OPINION: Offering More Comfort: Reflections on Suicide

by Amelia Siroky

Opinion by Kaycee Monnens-Cortner

There is one pair of green, Hondo boots featured in my website’s header that are no longer with us, but will be kept there for a long time in honor of the wearer. It’s been a couple weeks since Wacey took his own life, and many of his friends and family are still reeling from the shock, emotions, and facing everyday life without him. Writing has always been my way of making sense of things. This blog post is as much for me as it is for those people I love who are still grieving.


A wood fire for branding irons burns quietly and maintains a several-centuries tradition. Wace and his neighbors used one whenever they could.

Many will know that I was the speaker at Wacey’s funeral. Unworthy as I felt to be up there, I understood that it was necessary for his loved ones to hear from someone who really knew him in order to tell his life’s story and offer some comfort. I am neither a philosopher, nor a preacher, but I do seek out the truth from the Source of Truth, Our Father.

Suicide has never touched me so closely. And in this case, it touched me very closely, as I was the one who found Wacey after he died. I do not say this for pity or for shock value, but to say that the only way I could have spoken at his funeral just days after finding him dead is because of my Catholic faith. It is from the Church I draw wisdom and comfort, and I wish to share this with my loved ones as we all navigate these rough waters in the weeks of grief to come.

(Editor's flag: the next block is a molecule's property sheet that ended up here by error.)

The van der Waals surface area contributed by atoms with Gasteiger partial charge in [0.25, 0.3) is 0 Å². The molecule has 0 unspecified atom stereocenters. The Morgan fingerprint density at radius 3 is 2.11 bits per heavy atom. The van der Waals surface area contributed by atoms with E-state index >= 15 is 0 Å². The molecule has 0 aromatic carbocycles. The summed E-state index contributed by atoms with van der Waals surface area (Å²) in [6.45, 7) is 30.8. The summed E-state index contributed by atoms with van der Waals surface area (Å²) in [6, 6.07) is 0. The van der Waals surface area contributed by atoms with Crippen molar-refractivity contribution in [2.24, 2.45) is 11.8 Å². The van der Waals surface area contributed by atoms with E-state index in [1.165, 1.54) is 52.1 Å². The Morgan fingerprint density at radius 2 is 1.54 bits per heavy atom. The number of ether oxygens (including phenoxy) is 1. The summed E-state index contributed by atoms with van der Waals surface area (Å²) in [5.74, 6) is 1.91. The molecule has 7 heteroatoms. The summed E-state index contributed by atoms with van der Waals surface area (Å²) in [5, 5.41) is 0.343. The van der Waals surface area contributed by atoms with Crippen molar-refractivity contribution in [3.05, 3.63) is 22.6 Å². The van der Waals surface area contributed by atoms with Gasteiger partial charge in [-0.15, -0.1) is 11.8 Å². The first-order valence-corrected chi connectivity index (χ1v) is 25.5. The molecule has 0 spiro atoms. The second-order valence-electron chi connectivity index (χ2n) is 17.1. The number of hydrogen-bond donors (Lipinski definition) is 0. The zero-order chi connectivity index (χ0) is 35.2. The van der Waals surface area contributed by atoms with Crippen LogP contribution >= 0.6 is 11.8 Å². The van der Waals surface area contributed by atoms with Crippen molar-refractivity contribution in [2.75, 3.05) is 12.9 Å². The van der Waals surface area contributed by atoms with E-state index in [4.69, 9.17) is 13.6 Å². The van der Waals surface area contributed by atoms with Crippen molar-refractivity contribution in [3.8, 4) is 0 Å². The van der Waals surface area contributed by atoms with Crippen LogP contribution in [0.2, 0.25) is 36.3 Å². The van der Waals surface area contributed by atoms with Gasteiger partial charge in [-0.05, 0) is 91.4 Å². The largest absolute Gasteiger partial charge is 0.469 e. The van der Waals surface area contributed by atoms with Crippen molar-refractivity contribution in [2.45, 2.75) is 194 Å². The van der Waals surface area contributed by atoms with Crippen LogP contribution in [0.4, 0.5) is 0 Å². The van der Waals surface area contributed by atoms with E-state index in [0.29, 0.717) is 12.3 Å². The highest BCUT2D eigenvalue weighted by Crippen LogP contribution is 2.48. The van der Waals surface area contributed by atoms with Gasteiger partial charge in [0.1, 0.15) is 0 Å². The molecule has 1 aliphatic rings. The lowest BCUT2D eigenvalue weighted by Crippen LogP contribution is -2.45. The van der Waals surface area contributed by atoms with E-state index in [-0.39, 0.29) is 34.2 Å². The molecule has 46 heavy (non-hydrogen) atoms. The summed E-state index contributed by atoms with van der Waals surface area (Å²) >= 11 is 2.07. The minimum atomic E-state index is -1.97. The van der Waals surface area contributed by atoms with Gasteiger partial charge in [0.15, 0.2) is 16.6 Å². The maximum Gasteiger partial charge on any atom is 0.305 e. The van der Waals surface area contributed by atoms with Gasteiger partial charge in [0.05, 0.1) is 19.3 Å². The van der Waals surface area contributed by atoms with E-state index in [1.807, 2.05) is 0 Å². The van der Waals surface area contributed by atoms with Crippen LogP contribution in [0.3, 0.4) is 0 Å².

With every other funeral I have attended, there is always a finality. After someone passes, it seems ritual to share drinks, stories, laughter, and tears while grieving over the person who has passed. It puts a period at the end of a sentence. There is an end, and the pathway is open to moving forward. 

Not with a suicide. Instead of a period, all we were left with after Wacey’s funeral was one giant question mark. No one knew how to move forward, only to keep putting one foot in front of the other. It was particularly difficult being springtime. Whereas he was a fixed presence at dozens of brandings in the area, we now only have bittersweet memories and awkward pauses after recalling his name. There are still very raw wounds from the pain he inflicted on his friends.

1 Corinthians says, “The body is for the Lord, and the Lord is for the body… Our bodies are members of Christ. You are not your own.” But I think even non-Christians recognize that there is something inherently disordered and wrong about suicide. Even if we had never picked up a Bible, I think each man realizes that his life is not his own. It may be the reason why we have that very interesting phrase, “he took his own life.” 

Took it from whom? 

Of course, the obvious answer is, everyone. In Wacey’s case, he took his humor, his talents, his ambitions, his marriage, and his presence away from hundreds of people whose lives he touched. 400 mourners were stuffed in the little gym in Hulett for his funeral, to illustrate a portion of his impact on this world. 

Why? Why would someone take their own life? 

As I said during the funeral, entertaining this question is the road to despair. We will never be able to speculate the extent of someone’s mental anguish, their fear of the future, their impaired state. We will never arise with answers, and we will never know what only God can know. Bitterness and sadness lie in the past. Fear lies in the future. God lives in the present. Live with Him here and now in His peace, and know that nothing escapes His knowledge and love: not Wacey’s anguish, nor ours. 

I think it is more helpful to ask ourselves what happens after one takes their own life. Thankfully, the Catholic Church has 2,000 years’ experience with the things nobody wants to talk about–sin and death–so I have quite a few things to draw upon.

First, a short story involving a wise and caring priest: Saint Padre Pio was once approached by a widow whose husband had taken his own life. She was concerned for his salvation, but the Saint, who often received the ability to know a soul’s final destination, could tell her this: “He is saved. Between the bridge and the water, he repented.”